After Mammogram Reveals Cancer, Mom of 3 Fights Back

Abby Ellington (left) dons her pink boxing gloves for her ongoing fight against breast cancer. She is pictured with her surgeon, Ronda Henry-Tillman, M.D.

Abby Ellington (left) dons pink boxing gloves for her ongoing fight against breast cancer. She is pictured with her surgeon, Ronda Henry-Tillman, M.D.

| When Abby Ellington got the call about a suspicious spot on her mammogram, she wasn’t worried.

She had a scare seven years earlier, before a biopsy revealed her to be cancer free. Since then, she diligently continued her annual exams and was certain that this would be a repeat of her first experience.

After undergoing a second biopsy on a Friday in April 2018, her phone rang the following Tuesday.

“That’s when I got the diagnosis of breast cancer,” she said.

The mother of three daughters, 48-year-old Ellington immediately knew she wanted a second opinion and quickly made an appointment with Ronda Henry-Tillman, M.D., in the UAMS Winthrop P. Rockefeller Cancer Institute. Henry-Tillman serves as chief of breast surgical oncology in the UAMS College of Medicine Department of Surgery.

When a pathology review confirmed the diagnosis of breast cancer, Henry-Tillman sent Ellington for a breast MRI to obtain as much information as possible about the extent of her disease. That’s when it all became a reality for Ellington.

“I started crying. I was overcome with fear,” Ellington said.

With the reassurance that she was receiving the best possible care, Ellington carefully weighed her options, which included a breast-conserving lumpectomy followed by radiation therapy, or a mastectomy with or without reconstruction.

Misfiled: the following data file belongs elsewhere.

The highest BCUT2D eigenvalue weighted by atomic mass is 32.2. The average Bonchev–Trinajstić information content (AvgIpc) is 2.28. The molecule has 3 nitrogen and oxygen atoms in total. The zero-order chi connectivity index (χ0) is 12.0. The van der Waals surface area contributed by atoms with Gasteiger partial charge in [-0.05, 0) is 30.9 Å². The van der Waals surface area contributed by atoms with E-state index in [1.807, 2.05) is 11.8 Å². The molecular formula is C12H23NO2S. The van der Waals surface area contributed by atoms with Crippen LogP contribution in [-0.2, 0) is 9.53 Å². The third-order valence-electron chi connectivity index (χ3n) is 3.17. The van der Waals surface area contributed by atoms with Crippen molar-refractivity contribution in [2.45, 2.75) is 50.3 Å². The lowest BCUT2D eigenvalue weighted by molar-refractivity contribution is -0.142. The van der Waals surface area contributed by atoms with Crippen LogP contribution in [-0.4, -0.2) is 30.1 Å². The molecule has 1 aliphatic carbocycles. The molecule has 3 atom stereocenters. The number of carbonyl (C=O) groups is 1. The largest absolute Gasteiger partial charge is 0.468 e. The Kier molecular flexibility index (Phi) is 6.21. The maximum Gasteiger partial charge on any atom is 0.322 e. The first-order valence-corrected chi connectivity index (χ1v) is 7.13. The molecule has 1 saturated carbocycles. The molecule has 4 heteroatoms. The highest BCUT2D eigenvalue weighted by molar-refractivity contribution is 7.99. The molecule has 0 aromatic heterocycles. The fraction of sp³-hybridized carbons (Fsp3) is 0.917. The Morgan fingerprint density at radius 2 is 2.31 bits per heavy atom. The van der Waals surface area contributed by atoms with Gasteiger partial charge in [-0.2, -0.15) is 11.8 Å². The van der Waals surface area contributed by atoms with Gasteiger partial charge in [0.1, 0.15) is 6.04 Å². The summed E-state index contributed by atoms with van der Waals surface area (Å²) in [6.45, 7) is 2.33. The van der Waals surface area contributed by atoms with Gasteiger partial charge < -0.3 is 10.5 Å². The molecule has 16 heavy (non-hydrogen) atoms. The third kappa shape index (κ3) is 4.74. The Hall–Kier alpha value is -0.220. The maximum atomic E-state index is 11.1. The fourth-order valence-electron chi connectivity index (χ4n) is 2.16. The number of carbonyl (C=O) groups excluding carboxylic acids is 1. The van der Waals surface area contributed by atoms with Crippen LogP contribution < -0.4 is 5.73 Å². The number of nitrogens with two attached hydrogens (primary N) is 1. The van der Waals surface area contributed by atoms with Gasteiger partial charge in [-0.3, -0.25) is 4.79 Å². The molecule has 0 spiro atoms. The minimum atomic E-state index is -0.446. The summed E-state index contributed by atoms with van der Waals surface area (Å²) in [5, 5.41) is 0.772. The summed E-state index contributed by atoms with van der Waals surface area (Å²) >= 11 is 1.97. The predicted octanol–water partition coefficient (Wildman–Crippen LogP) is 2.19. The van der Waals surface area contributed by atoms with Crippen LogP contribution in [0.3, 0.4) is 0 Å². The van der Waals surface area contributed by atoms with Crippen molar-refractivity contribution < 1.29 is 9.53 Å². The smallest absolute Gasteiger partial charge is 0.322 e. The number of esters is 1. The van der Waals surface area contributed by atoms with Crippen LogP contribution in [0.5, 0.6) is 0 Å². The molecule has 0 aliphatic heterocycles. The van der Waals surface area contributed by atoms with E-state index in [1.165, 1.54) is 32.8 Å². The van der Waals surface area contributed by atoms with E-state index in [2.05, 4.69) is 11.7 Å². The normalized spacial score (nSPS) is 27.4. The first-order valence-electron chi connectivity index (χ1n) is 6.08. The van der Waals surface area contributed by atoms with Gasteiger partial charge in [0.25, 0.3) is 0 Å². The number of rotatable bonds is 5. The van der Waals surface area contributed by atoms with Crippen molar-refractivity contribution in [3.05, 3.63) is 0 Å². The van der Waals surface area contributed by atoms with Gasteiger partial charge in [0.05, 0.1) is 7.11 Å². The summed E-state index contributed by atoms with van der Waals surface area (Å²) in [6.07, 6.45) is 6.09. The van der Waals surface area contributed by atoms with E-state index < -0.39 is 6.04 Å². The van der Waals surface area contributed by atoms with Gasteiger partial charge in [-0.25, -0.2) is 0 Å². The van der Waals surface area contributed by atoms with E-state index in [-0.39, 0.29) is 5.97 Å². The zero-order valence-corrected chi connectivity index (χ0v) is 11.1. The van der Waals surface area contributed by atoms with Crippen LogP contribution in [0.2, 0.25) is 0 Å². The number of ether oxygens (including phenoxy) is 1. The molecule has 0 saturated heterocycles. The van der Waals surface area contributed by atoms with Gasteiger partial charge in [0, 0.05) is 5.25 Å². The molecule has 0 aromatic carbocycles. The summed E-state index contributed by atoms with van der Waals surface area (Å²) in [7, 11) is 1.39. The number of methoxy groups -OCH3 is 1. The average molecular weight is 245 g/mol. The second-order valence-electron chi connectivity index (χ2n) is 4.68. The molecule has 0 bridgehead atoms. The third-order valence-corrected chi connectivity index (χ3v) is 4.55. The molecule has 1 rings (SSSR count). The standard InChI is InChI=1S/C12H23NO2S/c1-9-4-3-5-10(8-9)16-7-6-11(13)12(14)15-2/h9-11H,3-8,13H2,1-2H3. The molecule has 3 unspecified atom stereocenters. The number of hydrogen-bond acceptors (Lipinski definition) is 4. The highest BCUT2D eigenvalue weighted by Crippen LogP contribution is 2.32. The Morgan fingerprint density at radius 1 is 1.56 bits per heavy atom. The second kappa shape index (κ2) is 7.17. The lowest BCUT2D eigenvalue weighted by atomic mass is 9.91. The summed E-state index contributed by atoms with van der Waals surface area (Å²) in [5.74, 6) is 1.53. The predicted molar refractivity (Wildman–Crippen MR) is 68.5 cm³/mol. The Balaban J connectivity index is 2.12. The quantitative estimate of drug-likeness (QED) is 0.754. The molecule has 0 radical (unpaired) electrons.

After discussion with her family, she prepared for a bilateral mastectomy and the first stages of reconstruction, which were performed simultaneously.

During the surgery, Henry-Tillman discovered that while Ellington’s tumor was small, it had already spread to two lymph nodes.

Additional pathology results revealed that while her tumor was grade 1, which tends to grow and spread slowly, it also had a high level of Ki-67 protein that can speed cell growth.

“The biology of her cancer made it unique,” Henry-Tillman said.

Following surgery, Ellington soon began eight rounds of chemo, which she completed in early October 2018.

“The chemo was very strong and hard to take. At first I thought of it as poison, until one of my nurses said that’s not what it is. It’s actually healing me. So from then on, I thought of it differently,” she said.

While chemo can be difficult to tolerate, it serves an important purpose for patients whose cancer has already spread.

“When we treat breast cancer, we don’t want it to come back. With the help of chemo, we can often put cancer in remission and then treat it as if it were any chronic illness,” Henry-Tillman said, adding that the support Ellington’s family was also an important part of her recovery.

“She has a wonderful support system, which is really important. She also followed her doctor’s orders and was very diligent about her annual mammograms. All of that, along with her fighting spirit, helped her get through this treatment,” Henry-Tillman said.

With radiation therapy starting soon at the UAMS Radiation Oncology Center, Ellington said this experience has revealed her inner strength. Although she is still in the fight, her advice to other women experiencing breast cancer is to be strong, have courage and never give up.

“It has been a fight, but I came prepared. I am a conqueror, and I’m knocking out cancer. I will do everything I can to fight it,” she said.